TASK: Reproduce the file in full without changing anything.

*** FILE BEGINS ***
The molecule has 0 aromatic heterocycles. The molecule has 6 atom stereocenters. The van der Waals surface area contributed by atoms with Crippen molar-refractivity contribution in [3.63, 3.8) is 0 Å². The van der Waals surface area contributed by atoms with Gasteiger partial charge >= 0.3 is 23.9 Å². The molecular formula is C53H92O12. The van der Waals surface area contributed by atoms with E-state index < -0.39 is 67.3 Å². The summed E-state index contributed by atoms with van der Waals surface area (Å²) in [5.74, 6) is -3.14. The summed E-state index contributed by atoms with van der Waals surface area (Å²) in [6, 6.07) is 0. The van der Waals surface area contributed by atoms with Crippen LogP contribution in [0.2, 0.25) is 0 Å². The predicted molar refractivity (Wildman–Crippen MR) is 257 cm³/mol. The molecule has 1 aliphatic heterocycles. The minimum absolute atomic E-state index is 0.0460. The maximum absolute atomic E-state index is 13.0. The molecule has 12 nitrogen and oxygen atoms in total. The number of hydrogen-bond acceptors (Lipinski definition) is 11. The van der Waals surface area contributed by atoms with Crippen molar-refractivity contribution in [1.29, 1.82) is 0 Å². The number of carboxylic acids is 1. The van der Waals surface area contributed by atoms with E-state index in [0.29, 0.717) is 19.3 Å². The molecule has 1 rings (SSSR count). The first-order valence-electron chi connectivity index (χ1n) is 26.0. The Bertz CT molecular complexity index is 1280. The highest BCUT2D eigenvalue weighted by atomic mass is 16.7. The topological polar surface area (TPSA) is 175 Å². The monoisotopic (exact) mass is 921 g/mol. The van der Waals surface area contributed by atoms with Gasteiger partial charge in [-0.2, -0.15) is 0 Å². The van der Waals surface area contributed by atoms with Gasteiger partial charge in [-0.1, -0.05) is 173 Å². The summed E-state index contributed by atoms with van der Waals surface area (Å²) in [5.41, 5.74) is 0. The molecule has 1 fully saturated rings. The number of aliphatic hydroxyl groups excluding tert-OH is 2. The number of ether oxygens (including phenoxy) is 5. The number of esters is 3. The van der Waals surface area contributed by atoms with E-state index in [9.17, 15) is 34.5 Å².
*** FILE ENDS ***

The molecule has 0 aromatic heterocycles. The molecule has 6 atom stereocenters. The van der Waals surface area contributed by atoms with Crippen molar-refractivity contribution in [3.63, 3.8) is 0 Å². The van der Waals surface area contributed by atoms with Gasteiger partial charge >= 0.3 is 23.9 Å². The molecular formula is C53H92O12. The van der Waals surface area contributed by atoms with E-state index < -0.39 is 67.3 Å². The summed E-state index contributed by atoms with van der Waals surface area (Å²) in [5.74, 6) is -3.14. The summed E-state index contributed by atoms with van der Waals surface area (Å²) in [6, 6.07) is 0. The van der Waals surface area contributed by atoms with Crippen LogP contribution in [0.2, 0.25) is 0 Å². The predicted molar refractivity (Wildman–Crippen MR) is 257 cm³/mol. The molecule has 1 aliphatic heterocycles. The minimum absolute atomic E-state index is 0.0460. The maximum absolute atomic E-state index is 13.0. The molecule has 12 nitrogen and oxygen atoms in total. The number of hydrogen-bond acceptors (Lipinski definition) is 11. The van der Waals surface area contributed by atoms with Crippen molar-refractivity contribution in [1.29, 1.82) is 0 Å². The number of carboxylic acids is 1. The van der Waals surface area contributed by atoms with E-state index in [0.29, 0.717) is 19.3 Å². The molecule has 1 rings (SSSR count). The first-order valence-electron chi connectivity index (χ1n) is 26.0. The Bertz CT molecular complexity index is 1280. The highest BCUT2D eigenvalue weighted by atomic mass is 16.7. The topological polar surface area (TPSA) is 175 Å². The monoisotopic (exact) mass is 921 g/mol. The van der Waals surface area contributed by atoms with Gasteiger partial charge in [-0.2, -0.15) is 0 Å². The van der Waals surface area contributed by atoms with Gasteiger partial charge in [-0.1, -0.05) is 173 Å². The summed E-state index contributed by atoms with van der Waals surface area (Å²) in [5.41, 5.74) is 0. The molecule has 1 fully saturated rings. The number of aliphatic hydroxyl groups excluding tert-OH is 2. The number of ether oxygens (including phenoxy) is 5. The number of esters is 3. The van der Waals surface area contributed by atoms with E-state index in [9.17, 15) is 34.5 Å².